Abstract:

When we are able to evaluate earthquake-induced stress changes of the ground around ruptured faults and adjacent faults, it will be possible to improve the prediction accuracy of the magnitude and probability of future earthquakes. Generally, the interaction between active faults is represented by static Coulomb stress changes (ΔCFF) induced by fault rupturing. In most cases, ΔCFF is calculated based on the elasticity theory of dislocation; there are few studies where it is calculated by 3D-FEM. In this study, we conducted fault rupture simulations using 3D-FEM for simple models with a planar fault plane and homogeneous bedrock and examined the influence of fault type and initial stress distribution. As a result, ΔCFF calculated by 3D-FEM became considerably larger than that calculated by the elasticity theory of dislocation. Moreover, even when a fault type and seismic magnitude were the same, the distribution domain and quantity of ΔCFF differed greatly owing to the combination of analytical parameters.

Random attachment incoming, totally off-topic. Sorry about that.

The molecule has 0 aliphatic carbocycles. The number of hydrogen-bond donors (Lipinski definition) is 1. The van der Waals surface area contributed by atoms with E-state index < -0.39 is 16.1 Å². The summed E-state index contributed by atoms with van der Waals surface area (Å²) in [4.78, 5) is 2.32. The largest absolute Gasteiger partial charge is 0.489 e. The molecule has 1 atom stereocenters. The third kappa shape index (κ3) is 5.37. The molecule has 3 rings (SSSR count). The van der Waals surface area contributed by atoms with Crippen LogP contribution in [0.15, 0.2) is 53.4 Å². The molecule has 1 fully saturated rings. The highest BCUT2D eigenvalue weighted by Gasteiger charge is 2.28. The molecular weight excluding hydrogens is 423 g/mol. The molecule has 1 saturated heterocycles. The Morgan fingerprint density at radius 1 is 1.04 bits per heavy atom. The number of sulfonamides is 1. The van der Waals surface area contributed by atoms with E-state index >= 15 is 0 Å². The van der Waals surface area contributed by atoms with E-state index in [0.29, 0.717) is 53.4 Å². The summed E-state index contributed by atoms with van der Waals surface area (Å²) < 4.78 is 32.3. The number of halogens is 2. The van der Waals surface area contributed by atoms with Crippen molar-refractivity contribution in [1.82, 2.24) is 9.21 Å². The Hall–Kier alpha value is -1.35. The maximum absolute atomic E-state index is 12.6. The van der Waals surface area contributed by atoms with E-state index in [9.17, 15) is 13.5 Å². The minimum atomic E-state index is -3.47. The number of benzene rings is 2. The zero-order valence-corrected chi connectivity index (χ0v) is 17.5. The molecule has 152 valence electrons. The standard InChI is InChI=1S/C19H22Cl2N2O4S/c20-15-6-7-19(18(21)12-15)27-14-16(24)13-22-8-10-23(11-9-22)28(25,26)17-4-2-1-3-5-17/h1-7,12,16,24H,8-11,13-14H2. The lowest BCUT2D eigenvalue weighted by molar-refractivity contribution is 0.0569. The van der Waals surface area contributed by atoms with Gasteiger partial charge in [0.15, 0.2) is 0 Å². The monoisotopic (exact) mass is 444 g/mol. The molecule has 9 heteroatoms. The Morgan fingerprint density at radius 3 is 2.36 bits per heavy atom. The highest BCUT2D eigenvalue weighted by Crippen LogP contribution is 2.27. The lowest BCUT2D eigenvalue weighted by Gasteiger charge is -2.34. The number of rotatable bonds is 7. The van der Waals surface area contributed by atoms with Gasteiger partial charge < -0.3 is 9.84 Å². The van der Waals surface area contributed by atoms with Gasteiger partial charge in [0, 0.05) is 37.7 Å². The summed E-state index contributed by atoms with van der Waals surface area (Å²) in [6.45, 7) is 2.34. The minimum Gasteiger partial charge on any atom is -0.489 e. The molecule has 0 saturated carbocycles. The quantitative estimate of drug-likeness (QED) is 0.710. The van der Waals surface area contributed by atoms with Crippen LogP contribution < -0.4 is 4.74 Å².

1 Introduction

When we are able to estimate earthquake-induced stress changes of ground around ruptured faults and adjacent faults, it will be possible to evaluate rupture propagation and improve the prediction accuracy of the magnitude and probability of future earthquakes. Generally, the change of stress before and after an earthquake is evaluated by static Coulomb stress change (ΔCFF) (Stein et al. 1997, Toda et al. 1998, Hashimoto 1996). ΔCFF has been applied to earthquake-forecasting indexes that have been used to assess potential hazards related to earthquake activity. Seismic activities are enhanced by slight ΔCFF increases of 0.1 MPa (Toda et al. 1998). Examination by dynamic ΔCFF, i.e. Coulomb stress change during an earthquake, has been carried out recently, and there is a report that dynamic ΔCFF distribution matches aftershock activities than static ΔCFF distribution well (Kilb et al. 2002, Gomberg et al. 2003). However, in those studies, ΔCFF was calculated from static or dynamic stress changes using the assumed dislocation on the fault plane; the dynamic destruction process was not taken into account.

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